By On the occasion of our 20th anniversary
By Gustavo Arellano
By R. Scott Moxley
By Alfonso Delgado
By Courtney Hamilton
By Joel Beers
By Peter Maguire
By Charles Lam
And, as it turns out, not even much of a stage. The final-round duel between Tuff and East Coast champ C-Diddy never really came off. Call it a communication breakdown. As event coordinators played a song by the White Stripes, Tuff began to perform. When he saw that C-Diddy wasn't performing, Tuff stopped, awaiting further instructions. The song stopped and started again. C-Diddy quickly began to perform alone, leaving Tuff confused. He believes that cost him the title.
"The air-guitar people apologized and said they told the judges that C-Diddy didn't engage," Tuff says. "I think it cost me the trip to Finland. I was on my home turf. The audience was chanting my name. I had a few more licks and kicks to do even though I was sweaty."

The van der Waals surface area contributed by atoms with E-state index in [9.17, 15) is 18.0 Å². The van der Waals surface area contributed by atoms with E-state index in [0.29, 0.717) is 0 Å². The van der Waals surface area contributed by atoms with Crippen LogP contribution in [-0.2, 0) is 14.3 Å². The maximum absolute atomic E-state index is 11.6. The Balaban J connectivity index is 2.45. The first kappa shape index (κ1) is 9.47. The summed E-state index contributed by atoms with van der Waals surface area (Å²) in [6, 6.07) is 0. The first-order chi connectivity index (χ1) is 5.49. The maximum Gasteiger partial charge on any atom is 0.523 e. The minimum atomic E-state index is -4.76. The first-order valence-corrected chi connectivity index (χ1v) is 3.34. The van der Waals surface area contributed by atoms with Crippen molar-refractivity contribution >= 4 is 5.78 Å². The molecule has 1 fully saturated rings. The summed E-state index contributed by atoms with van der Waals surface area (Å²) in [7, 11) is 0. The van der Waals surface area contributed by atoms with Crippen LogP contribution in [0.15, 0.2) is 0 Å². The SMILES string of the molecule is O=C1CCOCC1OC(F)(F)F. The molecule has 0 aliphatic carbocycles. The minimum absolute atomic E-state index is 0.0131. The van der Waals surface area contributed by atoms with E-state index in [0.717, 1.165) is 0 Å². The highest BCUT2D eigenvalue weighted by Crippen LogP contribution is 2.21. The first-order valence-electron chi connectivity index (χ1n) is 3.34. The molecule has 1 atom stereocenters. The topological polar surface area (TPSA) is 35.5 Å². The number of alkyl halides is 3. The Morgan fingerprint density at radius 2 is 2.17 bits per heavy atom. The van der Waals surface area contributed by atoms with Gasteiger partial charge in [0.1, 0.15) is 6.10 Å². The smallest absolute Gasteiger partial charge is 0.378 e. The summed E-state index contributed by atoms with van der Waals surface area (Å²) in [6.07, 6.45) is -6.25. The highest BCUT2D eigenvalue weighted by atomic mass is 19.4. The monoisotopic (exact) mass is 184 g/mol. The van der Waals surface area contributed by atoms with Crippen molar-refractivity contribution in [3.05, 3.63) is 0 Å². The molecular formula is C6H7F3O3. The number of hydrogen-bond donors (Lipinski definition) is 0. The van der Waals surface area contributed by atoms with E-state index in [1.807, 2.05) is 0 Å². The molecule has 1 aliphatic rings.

But now the cheers have faded, and his wig is covered by a thin layer of dust. Hintz looks back on the night with mixed feelings. "It's definitely been a blessing and a curse. It's given some attention to my craft. Air-guitar fans had been waiting for the day that air guitar would have its due. But you also find yourself [performing] at weddings and at parties, and people introduce you to others and say, 'Let's hear a little something.'"
In the meantime, Hintz waits patiently for fame. "My phone lines are open," he said. "I have ideas. I think Krye Tuff has lots to offer the entertainment world. I'm the West Coast champ, I live in LA and it's 2003. The stars are aligned. It appears that the time is now for air guitar. When I look out the window from my cubicle, I sometimes think Krye Tuff should be let out, and someone should give him the opportunity."